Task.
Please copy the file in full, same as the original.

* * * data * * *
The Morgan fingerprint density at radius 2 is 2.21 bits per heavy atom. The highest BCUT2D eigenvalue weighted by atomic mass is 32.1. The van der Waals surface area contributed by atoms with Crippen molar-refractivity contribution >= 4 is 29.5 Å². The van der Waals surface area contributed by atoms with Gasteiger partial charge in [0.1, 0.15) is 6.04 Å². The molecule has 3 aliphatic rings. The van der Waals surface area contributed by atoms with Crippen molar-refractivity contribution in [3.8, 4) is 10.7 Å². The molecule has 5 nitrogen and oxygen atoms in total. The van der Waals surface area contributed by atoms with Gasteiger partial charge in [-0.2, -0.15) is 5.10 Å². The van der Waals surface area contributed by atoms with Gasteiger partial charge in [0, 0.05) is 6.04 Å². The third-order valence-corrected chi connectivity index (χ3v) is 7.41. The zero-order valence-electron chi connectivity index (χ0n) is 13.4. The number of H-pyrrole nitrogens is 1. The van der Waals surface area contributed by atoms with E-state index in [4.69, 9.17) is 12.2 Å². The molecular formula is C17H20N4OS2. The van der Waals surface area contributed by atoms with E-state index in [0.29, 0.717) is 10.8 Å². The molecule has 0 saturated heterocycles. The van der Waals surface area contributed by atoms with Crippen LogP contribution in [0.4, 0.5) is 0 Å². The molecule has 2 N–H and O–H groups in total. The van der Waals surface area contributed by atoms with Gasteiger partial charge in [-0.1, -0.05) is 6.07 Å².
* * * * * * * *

The Morgan fingerprint density at radius 2 is 2.21 bits per heavy atom. The highest BCUT2D eigenvalue weighted by atomic mass is 32.1. The van der Waals surface area contributed by atoms with Crippen molar-refractivity contribution >= 4 is 29.5 Å². The van der Waals surface area contributed by atoms with Gasteiger partial charge in [0.1, 0.15) is 6.04 Å². The molecule has 3 aliphatic rings. The van der Waals surface area contributed by atoms with Crippen molar-refractivity contribution in [3.8, 4) is 10.7 Å². The molecule has 5 nitrogen and oxygen atoms in total. The van der Waals surface area contributed by atoms with Gasteiger partial charge in [-0.2, -0.15) is 5.10 Å². The van der Waals surface area contributed by atoms with Gasteiger partial charge in [0, 0.05) is 6.04 Å². The third-order valence-corrected chi connectivity index (χ3v) is 7.41. The zero-order valence-electron chi connectivity index (χ0n) is 13.4. The number of H-pyrrole nitrogens is 1. The van der Waals surface area contributed by atoms with E-state index in [4.69, 9.17) is 12.2 Å². The molecular formula is C17H20N4OS2. The van der Waals surface area contributed by atoms with E-state index in [0.29, 0.717) is 10.8 Å². The molecule has 0 saturated heterocycles. The van der Waals surface area contributed by atoms with Crippen LogP contribution in [0.4, 0.5) is 0 Å². The molecule has 2 N–H and O–H groups in total. The van der Waals surface area contributed by atoms with Gasteiger partial charge in [-0.1, -0.05) is 6.07 Å².